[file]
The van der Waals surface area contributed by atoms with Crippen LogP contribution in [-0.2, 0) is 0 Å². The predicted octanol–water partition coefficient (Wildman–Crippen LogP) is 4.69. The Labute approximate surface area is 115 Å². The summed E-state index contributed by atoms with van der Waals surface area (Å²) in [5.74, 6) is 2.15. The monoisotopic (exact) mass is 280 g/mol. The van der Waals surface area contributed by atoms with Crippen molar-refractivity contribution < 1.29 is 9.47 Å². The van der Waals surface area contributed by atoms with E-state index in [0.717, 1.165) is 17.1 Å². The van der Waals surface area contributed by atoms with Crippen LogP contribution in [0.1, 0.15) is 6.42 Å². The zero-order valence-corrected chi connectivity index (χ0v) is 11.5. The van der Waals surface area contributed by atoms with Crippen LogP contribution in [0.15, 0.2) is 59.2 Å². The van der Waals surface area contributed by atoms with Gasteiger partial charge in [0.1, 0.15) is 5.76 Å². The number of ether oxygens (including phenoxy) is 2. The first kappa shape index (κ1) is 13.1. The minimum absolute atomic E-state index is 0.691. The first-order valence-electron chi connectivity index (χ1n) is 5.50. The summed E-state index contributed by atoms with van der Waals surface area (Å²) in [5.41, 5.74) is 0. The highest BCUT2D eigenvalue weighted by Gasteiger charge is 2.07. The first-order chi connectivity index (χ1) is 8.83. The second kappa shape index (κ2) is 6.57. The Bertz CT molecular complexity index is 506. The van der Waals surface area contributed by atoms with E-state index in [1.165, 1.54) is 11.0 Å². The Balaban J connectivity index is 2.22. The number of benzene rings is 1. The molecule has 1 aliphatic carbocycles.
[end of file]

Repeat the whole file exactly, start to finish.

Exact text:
The van der Waals surface area contributed by atoms with Crippen LogP contribution in [-0.2, 0) is 0 Å². The predicted octanol–water partition coefficient (Wildman–Crippen LogP) is 4.69. The Labute approximate surface area is 115 Å². The summed E-state index contributed by atoms with van der Waals surface area (Å²) in [5.74, 6) is 2.15. The monoisotopic (exact) mass is 280 g/mol. The van der Waals surface area contributed by atoms with Crippen molar-refractivity contribution < 1.29 is 9.47 Å². The van der Waals surface area contributed by atoms with E-state index in [0.717, 1.165) is 17.1 Å². The van der Waals surface area contributed by atoms with Crippen LogP contribution in [0.1, 0.15) is 6.42 Å². The zero-order valence-corrected chi connectivity index (χ0v) is 11.5. The van der Waals surface area contributed by atoms with Crippen LogP contribution in [0.15, 0.2) is 59.2 Å². The van der Waals surface area contributed by atoms with Gasteiger partial charge in [0.1, 0.15) is 5.76 Å². The number of ether oxygens (including phenoxy) is 2. The first kappa shape index (κ1) is 13.1. The minimum absolute atomic E-state index is 0.691. The first-order valence-electron chi connectivity index (χ1n) is 5.50. The summed E-state index contributed by atoms with van der Waals surface area (Å²) in [5.41, 5.74) is 0. The highest BCUT2D eigenvalue weighted by Gasteiger charge is 2.07. The first-order chi connectivity index (χ1) is 8.83. The second kappa shape index (κ2) is 6.57. The Bertz CT molecular complexity index is 506. The van der Waals surface area contributed by atoms with E-state index in [1.165, 1.54) is 11.0 Å². The Balaban J connectivity index is 2.22. The number of benzene rings is 1. The molecule has 1 aliphatic carbocycles.